The Company specifically noted the importance of the holiday season, with Mr. Lampert commenting, "As we look toward the holiday season, Sears and Kmart stores remain open for business and our dedicated associates look forward to serving our members and customers.”

Leadership and Board Changes 

In its press release, the Company announced a series of leadership and Board changes, including 

  • The resignation of Mr. Lampert as Chief Executive Officer, effective immediately’ although, Mr. Lampert will remain the Company’s Chairman of the Board. 

  • Creation of an Office of the CEO, which will be responsible for managing the Company's day-to-day operations during this process. The Office of the CEO will be composed of Robert A. Riecker, Chief Financial Officer; Leena Munjal, Chief Digital Officer, Customer Experience and Integrated Retail; and Gregory Ladley, President of Apparel and Footwear.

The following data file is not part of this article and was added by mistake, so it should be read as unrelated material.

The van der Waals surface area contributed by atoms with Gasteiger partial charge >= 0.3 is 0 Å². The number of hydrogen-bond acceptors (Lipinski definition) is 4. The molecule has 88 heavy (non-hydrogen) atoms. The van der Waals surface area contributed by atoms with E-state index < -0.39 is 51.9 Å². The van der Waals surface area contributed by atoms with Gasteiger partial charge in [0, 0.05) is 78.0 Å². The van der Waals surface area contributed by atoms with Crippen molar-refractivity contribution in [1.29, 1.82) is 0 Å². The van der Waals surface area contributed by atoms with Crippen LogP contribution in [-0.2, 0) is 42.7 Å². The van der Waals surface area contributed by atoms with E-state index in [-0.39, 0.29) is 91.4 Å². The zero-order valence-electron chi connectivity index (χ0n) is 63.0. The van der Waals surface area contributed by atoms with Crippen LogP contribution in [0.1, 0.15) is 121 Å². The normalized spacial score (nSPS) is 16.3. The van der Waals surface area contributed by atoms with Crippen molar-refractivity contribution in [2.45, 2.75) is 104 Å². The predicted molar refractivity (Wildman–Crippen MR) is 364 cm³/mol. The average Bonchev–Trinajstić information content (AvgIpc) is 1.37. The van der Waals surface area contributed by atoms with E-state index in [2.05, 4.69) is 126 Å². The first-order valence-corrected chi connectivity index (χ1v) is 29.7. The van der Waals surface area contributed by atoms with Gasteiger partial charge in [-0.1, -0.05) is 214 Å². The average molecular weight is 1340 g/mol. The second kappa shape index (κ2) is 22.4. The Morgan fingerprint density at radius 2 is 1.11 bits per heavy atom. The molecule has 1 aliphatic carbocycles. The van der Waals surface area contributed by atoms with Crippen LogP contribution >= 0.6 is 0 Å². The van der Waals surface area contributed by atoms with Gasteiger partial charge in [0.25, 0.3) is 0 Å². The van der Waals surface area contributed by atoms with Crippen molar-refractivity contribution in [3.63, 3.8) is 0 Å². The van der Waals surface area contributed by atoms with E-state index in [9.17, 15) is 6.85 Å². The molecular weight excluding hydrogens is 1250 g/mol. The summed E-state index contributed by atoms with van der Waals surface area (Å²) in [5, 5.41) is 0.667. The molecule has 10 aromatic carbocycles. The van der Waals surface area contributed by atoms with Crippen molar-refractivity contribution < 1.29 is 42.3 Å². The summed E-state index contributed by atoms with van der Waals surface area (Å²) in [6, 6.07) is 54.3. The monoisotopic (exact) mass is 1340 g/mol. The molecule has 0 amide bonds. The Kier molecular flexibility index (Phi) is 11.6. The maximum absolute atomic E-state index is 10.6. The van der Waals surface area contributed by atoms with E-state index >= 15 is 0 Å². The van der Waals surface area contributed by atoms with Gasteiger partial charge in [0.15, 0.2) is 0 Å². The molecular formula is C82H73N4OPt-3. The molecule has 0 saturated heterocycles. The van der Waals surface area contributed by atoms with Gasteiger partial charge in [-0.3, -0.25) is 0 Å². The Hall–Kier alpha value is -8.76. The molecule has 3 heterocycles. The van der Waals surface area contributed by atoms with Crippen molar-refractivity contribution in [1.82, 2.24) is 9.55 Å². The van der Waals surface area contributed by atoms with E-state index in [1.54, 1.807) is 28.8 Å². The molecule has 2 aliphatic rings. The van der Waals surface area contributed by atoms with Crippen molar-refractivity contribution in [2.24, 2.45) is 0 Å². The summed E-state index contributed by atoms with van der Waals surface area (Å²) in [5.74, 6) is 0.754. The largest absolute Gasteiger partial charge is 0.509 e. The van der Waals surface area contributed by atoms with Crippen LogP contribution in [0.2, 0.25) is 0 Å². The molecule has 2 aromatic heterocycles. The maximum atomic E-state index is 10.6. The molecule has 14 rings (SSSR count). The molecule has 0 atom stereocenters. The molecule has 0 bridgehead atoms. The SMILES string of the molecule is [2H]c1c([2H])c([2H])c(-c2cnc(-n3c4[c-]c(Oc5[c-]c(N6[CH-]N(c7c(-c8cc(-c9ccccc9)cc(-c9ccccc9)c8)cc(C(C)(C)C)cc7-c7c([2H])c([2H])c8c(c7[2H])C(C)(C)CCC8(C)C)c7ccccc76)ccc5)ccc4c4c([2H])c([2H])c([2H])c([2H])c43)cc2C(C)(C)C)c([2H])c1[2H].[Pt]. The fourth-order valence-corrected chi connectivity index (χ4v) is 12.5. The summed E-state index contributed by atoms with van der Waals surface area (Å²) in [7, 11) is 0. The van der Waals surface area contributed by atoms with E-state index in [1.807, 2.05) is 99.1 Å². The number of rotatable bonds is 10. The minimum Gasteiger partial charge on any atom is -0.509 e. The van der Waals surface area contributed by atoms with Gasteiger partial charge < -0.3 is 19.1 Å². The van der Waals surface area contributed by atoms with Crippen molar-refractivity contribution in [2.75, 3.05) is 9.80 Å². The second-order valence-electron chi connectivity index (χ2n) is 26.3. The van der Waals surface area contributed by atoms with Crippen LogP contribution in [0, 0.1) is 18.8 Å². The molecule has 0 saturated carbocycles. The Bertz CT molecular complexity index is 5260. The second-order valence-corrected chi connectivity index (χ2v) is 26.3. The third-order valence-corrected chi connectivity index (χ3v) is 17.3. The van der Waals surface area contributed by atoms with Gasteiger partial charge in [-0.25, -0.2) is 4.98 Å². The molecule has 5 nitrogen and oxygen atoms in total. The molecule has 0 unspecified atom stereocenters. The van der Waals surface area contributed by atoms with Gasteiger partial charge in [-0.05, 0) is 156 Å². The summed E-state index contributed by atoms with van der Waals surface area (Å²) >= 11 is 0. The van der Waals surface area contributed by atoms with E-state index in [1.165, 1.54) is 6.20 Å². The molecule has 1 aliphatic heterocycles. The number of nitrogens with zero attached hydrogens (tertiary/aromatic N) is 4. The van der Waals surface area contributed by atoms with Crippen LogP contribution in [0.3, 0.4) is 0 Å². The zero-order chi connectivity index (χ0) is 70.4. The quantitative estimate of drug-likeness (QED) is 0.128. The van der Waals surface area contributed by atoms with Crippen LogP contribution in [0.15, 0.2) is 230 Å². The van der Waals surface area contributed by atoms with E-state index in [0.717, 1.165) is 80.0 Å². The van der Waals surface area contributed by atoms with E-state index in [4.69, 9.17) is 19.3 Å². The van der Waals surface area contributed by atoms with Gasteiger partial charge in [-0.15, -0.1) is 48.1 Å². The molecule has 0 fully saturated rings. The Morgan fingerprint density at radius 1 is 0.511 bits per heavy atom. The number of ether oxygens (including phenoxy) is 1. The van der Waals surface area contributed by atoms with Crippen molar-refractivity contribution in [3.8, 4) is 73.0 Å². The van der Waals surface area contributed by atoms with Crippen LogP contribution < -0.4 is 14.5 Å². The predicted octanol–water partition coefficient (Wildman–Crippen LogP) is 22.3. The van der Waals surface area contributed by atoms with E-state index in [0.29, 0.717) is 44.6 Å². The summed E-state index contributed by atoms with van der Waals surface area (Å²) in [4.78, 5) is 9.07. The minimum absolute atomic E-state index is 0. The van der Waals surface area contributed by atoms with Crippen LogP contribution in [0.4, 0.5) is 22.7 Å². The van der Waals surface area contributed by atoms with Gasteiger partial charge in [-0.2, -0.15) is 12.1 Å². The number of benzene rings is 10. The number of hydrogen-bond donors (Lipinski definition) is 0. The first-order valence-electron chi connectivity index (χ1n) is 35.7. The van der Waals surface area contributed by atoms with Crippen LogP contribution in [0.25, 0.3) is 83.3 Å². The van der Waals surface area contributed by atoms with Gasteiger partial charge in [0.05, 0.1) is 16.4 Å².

• Formation of a Restructuring Committee: The Board has formed a special committee (the "Restructuring Committee") that consists solely of independent directors and includes Alan J. Carr, Paul G. DePodesta, Ann N. Reese and William L. Transier. 

  • Appointment of Chief Restructuring Officer (“CRO”): Mohsin Y. Meghji, Managing Partner of M-III Partners, has been appointed CRO and will report to the Restructuring Committee. 

  • Appointment of further Independent Director: William L. Transier, Chief Executive Officer of Transier Advisors LLC, has joined Holdings' Board as an independent director. This appointment follows the recent addition of Alan J. Carr as an Independent Director. 

Comments of Mr. Lampert